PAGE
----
NEWRY – Work may soon start on the delayed Skiway Road reconstruction project.

Selectmen met Monday afternoon to discuss the project with Sunday River Ski Resort engineer Joseph Aloisio, whom they hired in March to assemble a bid package for the project.

The board fine-tuned a contract proposal from excavation contractor Steve Swasey of Andover before two of Newry’s three selectmen present – Chairman Stephen Wight and Jim Largess – made it official by signing the document. Selectman Wendy Hanscom was absent.

Wight said Swasey will begin excavation work Monday, July 14, and possibly culminate by September.

The project involves a complete reconstruction of a one-mile stretch of the heavily traveled Skiway Road between Sunday River Inn and the ski resort’s South Ridge Base Area.

Voters at the March 1 town meeting agreed to raise $384,000 to complete the work after selectmen based the amount on quotes from Bethel and Scarborough contractors. In the months that followed, however, the board chose instead to put the project out to bid once selectmen understood the scope of work involved.

Bethel:

Town clerk given certification

BETHEL – Town Clerk Christen Mason received word last week that in October she would be awarded lifetime certification as a certified clerk of Maine.

Mason has been Bethel’s clerk for the past 10 years. She started working for the town as its deputy clerk then became head clerk seven years ago, she said.

“It’s a three-step process to be certified as a clerk, but after 10 years and a certain amount of classes, you can apply for lifetime certification,” said Mason, who will receive the certification at the annual meeting of the Maine Towns and City Clerks Association in Augusta this fall.

Bethel:

Main Street

rail crossing fixed

BETHEL – Rather than wait for the state and a railroad company to repair the collapsed railroad crossing on Main Street, Bethel officials resolved the chronic problem last week.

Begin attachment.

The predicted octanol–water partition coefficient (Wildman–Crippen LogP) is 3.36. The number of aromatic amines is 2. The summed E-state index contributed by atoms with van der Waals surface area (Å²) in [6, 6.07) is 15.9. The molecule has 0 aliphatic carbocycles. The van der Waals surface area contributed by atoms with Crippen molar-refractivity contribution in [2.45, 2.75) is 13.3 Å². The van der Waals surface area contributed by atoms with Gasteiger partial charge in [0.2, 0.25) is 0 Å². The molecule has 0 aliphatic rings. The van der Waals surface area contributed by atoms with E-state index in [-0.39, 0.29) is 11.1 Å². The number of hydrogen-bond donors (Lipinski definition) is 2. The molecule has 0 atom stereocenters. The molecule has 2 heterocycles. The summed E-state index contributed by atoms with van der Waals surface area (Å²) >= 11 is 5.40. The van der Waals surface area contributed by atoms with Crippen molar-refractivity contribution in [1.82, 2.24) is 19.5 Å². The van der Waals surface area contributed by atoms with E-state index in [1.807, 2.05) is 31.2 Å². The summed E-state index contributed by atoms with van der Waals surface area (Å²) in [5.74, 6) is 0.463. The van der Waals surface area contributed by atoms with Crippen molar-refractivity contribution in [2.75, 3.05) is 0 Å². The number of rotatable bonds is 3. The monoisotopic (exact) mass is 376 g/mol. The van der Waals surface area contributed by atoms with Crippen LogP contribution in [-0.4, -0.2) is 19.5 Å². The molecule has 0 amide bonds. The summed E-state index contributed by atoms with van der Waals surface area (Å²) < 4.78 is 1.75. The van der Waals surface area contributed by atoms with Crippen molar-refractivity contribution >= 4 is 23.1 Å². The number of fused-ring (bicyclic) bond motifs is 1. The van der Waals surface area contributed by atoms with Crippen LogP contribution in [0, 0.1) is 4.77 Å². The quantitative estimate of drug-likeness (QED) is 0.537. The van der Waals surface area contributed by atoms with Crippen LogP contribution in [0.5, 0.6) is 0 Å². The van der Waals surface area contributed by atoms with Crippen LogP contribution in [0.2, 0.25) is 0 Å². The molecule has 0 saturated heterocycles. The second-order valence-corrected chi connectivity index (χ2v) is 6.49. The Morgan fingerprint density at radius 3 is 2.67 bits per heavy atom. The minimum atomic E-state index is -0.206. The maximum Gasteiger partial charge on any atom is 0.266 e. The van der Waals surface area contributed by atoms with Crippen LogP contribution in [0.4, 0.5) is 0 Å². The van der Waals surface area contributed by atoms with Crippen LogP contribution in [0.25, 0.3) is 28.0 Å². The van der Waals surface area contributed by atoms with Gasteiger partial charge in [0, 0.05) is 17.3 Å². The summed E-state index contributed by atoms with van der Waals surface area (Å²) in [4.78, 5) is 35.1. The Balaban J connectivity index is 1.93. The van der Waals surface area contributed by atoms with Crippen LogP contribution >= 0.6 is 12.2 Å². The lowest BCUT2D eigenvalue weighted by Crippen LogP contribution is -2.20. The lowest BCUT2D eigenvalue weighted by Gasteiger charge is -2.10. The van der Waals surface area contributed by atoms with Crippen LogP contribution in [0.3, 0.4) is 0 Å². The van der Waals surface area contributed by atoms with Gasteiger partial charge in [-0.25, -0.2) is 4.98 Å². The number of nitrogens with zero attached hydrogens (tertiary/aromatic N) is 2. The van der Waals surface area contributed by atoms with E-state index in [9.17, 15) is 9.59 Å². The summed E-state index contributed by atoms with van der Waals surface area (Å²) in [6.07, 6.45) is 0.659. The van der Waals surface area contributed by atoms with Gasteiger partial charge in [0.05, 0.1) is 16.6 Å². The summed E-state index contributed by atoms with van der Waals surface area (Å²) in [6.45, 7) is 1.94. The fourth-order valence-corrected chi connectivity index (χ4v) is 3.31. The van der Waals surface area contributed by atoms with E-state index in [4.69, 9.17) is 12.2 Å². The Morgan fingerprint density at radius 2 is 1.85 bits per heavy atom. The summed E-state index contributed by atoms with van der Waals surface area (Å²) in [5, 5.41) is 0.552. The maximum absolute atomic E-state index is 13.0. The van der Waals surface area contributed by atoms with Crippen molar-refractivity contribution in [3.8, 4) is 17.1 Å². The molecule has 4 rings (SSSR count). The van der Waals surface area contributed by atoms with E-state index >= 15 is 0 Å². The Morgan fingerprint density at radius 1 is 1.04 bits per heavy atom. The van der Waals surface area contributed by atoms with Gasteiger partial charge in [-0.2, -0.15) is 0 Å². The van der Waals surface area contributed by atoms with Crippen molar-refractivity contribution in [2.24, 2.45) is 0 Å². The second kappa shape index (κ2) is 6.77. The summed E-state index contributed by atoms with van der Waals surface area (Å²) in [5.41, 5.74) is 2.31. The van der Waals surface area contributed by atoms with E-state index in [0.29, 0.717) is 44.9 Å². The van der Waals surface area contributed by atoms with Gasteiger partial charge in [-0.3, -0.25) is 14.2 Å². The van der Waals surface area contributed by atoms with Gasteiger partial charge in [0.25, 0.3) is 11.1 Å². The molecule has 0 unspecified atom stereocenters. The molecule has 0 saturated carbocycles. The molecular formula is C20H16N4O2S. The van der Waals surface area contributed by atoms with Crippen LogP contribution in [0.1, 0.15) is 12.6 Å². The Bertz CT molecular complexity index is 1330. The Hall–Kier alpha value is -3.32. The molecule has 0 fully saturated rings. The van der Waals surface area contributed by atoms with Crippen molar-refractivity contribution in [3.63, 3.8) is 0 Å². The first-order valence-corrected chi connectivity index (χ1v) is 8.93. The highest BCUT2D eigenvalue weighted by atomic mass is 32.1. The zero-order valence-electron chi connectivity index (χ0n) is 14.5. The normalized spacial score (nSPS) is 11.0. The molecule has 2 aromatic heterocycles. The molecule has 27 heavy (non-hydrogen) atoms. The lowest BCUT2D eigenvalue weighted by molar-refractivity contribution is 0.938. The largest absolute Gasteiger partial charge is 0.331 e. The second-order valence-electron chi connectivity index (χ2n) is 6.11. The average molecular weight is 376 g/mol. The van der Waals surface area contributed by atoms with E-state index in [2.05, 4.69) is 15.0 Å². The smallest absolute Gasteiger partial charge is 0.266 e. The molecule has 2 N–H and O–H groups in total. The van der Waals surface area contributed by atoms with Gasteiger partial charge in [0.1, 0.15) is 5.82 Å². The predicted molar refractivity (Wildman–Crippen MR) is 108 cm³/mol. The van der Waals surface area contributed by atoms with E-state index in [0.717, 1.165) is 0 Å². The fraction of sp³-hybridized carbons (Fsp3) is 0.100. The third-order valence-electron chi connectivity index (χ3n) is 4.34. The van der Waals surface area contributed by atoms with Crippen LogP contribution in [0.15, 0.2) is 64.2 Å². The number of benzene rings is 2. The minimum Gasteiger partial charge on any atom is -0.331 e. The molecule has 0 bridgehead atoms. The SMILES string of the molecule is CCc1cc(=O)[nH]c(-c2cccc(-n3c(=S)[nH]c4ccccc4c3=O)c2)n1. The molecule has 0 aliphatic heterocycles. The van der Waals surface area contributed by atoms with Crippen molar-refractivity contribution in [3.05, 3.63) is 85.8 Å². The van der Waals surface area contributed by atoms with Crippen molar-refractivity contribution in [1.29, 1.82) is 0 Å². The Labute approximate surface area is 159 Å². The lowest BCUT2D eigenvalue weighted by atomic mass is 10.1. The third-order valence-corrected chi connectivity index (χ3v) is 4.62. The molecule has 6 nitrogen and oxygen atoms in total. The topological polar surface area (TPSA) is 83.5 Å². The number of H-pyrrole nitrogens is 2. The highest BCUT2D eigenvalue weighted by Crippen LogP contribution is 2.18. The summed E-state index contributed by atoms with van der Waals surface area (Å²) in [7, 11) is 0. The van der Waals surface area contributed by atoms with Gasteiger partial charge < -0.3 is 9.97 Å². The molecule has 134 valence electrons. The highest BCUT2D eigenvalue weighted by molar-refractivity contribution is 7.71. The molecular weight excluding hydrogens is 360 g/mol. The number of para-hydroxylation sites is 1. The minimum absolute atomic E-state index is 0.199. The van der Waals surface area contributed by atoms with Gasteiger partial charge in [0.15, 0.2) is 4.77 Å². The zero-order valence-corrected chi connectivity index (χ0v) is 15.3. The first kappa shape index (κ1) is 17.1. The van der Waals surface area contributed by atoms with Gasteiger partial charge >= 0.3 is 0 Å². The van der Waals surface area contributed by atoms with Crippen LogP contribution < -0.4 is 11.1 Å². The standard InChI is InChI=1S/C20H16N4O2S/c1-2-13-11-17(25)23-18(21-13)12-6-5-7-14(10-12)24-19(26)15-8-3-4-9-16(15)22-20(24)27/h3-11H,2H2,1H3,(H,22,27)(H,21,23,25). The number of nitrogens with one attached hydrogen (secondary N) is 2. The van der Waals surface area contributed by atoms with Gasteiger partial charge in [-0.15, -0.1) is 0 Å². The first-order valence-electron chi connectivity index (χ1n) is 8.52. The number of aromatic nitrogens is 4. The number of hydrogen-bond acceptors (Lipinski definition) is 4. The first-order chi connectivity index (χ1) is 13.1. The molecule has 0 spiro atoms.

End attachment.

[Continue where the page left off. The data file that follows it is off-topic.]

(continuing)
“We now have the best crossing in Maine. It’s brand new,” said Town Manager Scott Cole. “It was in poor condition for a long time, but the state and the (St. Lawrence and Atlantic) railroad had neither the time nor money to do it.”

Cole said there are 680 railroad crossings in Maine and each crossing has a 20-year life span before repairs must be done by both the railroad company and the Maine Department of Transportation.

“At the current level of funding, they would have to do 33 per year to keep up, but they’re now only doing 10 per year, so we said we’d help financially if they do the crossing. We had to put our money where our mouth was,” Cole said Friday afternoon.

That involved paying between $10,000 and $12,000 for four days of work rather than wait for the state and railroad to come up with the money. However, the town also had crews clean up the area, put in some green space and added parking, putting a total price tag of $20,000 on the project.

The project, however, was not without problems.

“It was a challenge because of changes in elevation. We dug out the old ties and put in good gravel and ground up the old pavement going out 20 to 30 feet in each direction and then put thicker pavement in. The state DOT helped shoot the grades,” Cole said.

Contractor Bruce Manzer did the paving work.

“This has been a chronic problem for several years, because the ties you don’t see, decompose over time and things settle and collapse, making it a hard crossing. We had it ready to go last fall, but time ran out,” Cole added.


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